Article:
We know a safer future for our children is possible. It will take common-sense gun safety legislation. In this race for governor, I am the only candidate who has supported and passed legislation like expanding background checks to keep our communities safer.

2. As House Speaker, I passed legislation to keep guns from domestic abusers and stalkers, expand background checks, create a way for families to keep guns from someone who is a risk to themselves or others, and require safe storage of guns. As governor, I will continue to support common-sense gun safety, including banning ghost guns, preventing teenagers from purchasing assault weapons, and requiring completed background checks for all firearm purchases.

Both Betsy Johnson and Christine Drazan get high marks from the National Rifle Association and have a long record of opposing common-sense gun safety legislation. Oregon families deserve better.

Betsy Johnson, unaffiliated candidate

1. Nothing is more important to me, your family and your teachers than keeping you safe. We must prevent very violent and sick people from getting guns—with stronger background checks and raising the age to buy certain guns. We need more counselors to step in with troubled kids when they need help. Every school building should be safer so that people cannot enter without permission. And we should always support the police officers who help keep us safe. I want to reassure you that while the news may not make sense, our lives still do.

2. I will practice what I preach, rejecting the extremes and taking the best ideas from both parties to keep our schools and communities safe. While a lifelong gun owner and defender of the Second Amendment, as governor, I will support and enforce stronger background checks and raising the age to purchase certain firearms to 21. I will strengthen our failing mental health care system and put more counselors in our schools. We should intervene when warning signs of disturbing behavior are evident. We should support—not defund—our police. I will support increasing school security under local control.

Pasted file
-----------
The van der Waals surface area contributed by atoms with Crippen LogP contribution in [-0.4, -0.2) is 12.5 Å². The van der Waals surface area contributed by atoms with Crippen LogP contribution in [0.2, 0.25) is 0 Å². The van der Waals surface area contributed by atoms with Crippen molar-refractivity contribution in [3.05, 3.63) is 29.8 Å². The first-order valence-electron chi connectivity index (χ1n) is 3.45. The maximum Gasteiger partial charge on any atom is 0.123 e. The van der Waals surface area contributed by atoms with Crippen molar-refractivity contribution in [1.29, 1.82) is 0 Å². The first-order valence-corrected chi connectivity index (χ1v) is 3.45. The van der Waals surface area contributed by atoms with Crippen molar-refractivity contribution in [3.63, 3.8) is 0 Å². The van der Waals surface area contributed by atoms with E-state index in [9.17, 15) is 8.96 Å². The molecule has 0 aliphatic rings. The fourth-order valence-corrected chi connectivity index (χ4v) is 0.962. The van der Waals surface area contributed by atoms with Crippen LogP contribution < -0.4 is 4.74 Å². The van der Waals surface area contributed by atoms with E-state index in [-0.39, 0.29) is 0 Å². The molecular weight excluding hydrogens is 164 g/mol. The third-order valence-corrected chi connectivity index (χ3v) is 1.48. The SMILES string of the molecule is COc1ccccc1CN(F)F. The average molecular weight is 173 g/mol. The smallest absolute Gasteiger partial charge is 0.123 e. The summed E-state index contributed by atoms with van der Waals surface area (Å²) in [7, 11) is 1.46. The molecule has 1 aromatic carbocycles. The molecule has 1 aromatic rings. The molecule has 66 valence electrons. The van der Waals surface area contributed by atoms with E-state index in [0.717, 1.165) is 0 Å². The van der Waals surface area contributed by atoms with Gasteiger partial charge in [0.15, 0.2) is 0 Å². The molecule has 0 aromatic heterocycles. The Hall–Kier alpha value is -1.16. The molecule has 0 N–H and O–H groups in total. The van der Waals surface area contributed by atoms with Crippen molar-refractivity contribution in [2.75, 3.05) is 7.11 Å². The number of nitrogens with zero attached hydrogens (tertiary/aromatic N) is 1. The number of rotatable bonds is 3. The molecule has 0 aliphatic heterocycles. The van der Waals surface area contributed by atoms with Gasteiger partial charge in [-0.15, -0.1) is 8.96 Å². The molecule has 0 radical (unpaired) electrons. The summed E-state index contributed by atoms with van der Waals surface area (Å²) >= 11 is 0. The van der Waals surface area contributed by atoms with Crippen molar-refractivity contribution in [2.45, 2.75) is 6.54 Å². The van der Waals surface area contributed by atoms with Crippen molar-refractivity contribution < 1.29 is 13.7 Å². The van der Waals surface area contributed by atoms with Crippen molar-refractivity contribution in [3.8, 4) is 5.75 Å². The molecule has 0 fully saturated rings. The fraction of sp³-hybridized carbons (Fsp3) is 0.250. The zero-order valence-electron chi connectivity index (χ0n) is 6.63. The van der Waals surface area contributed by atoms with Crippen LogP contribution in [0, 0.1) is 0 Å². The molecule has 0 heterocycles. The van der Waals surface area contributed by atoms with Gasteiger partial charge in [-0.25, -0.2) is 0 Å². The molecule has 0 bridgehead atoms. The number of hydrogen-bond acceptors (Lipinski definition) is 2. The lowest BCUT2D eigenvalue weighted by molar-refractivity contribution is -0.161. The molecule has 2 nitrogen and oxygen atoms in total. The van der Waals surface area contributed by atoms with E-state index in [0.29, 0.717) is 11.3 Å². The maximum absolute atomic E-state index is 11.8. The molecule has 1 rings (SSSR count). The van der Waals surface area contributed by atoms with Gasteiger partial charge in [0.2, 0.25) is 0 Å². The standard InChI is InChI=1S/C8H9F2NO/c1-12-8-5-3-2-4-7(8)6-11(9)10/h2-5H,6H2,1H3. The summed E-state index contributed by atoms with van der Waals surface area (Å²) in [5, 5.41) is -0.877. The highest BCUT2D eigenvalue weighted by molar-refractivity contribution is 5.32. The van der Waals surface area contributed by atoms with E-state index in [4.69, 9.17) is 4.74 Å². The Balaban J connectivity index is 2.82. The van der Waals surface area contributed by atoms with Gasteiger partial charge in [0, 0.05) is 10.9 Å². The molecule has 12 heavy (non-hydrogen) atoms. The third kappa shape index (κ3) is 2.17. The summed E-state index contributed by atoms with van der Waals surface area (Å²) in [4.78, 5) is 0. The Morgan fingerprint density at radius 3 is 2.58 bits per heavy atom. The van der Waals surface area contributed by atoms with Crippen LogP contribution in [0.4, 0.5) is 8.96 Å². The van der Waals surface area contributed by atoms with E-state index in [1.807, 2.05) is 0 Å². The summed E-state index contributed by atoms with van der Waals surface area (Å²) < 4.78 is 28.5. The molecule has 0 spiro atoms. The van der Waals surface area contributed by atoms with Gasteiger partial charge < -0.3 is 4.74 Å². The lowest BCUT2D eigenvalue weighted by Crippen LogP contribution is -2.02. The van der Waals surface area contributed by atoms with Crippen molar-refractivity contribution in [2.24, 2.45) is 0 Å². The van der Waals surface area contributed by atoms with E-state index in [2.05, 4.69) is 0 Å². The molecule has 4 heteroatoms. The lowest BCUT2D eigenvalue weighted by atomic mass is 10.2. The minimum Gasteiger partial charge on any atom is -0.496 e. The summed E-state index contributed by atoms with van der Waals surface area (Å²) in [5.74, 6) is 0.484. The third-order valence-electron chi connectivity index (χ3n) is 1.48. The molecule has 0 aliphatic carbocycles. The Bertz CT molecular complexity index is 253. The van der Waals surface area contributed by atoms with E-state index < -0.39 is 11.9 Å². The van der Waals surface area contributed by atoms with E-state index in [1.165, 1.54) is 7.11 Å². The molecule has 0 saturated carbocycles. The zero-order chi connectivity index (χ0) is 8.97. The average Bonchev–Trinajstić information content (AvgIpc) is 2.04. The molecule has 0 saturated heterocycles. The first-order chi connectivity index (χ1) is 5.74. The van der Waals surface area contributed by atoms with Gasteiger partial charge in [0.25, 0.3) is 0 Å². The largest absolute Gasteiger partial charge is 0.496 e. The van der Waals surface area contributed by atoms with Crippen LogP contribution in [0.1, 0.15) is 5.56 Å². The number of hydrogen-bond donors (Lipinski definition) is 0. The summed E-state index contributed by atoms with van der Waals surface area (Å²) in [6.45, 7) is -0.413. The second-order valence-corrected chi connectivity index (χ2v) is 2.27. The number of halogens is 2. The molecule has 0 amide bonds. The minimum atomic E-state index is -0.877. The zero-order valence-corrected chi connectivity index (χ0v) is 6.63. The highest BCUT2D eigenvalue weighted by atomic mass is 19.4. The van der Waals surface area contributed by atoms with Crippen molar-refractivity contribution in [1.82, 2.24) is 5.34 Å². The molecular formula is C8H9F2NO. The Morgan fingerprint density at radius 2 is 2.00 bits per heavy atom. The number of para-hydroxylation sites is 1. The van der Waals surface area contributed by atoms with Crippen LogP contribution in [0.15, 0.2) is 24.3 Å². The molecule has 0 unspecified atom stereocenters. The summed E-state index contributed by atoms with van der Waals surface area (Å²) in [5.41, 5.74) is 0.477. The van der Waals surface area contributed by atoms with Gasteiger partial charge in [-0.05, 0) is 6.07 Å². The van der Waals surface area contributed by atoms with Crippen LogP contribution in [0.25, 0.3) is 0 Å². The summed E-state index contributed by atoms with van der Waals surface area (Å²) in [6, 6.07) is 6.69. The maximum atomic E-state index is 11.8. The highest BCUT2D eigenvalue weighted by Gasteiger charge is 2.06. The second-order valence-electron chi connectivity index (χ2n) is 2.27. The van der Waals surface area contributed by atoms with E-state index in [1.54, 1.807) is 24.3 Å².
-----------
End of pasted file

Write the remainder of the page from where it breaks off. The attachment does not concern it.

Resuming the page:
Christine Drazan, Republican nominee

1. I remember the day my son came home from school afraid to go back to school the next day. He was anxious. We had a heart-to-heart conversation about his feelings, thoughts and safety. These are the conversations you have as a parent. I told my son the truth, there are people in the world who are not safe. There are people who harm strangers, there are people who hurt the very people they say they love. And the truth is, there is evil in the world. But there is also goodness and love, and kids have adults in their lives who work every day to keep them safe. All kids deserve to be safe at home and at school, and it’s important to know that this terrible crime is rare and that kids do not have to be afraid and that school is still a safe place.

2. As governor, my budget will provide dedicated funding to strengthen school safety measures and fully fund mental health services. That includes funding local priorities to invest in school resource officers, increasing access to mental health supports, and ensuring that individuals who should not have access to a school do not gain access.

Willamette Week’s reporting has concrete impacts that change laws, force action from civic leaders, and drive compromised politicians from public office. Support WW's journalism today.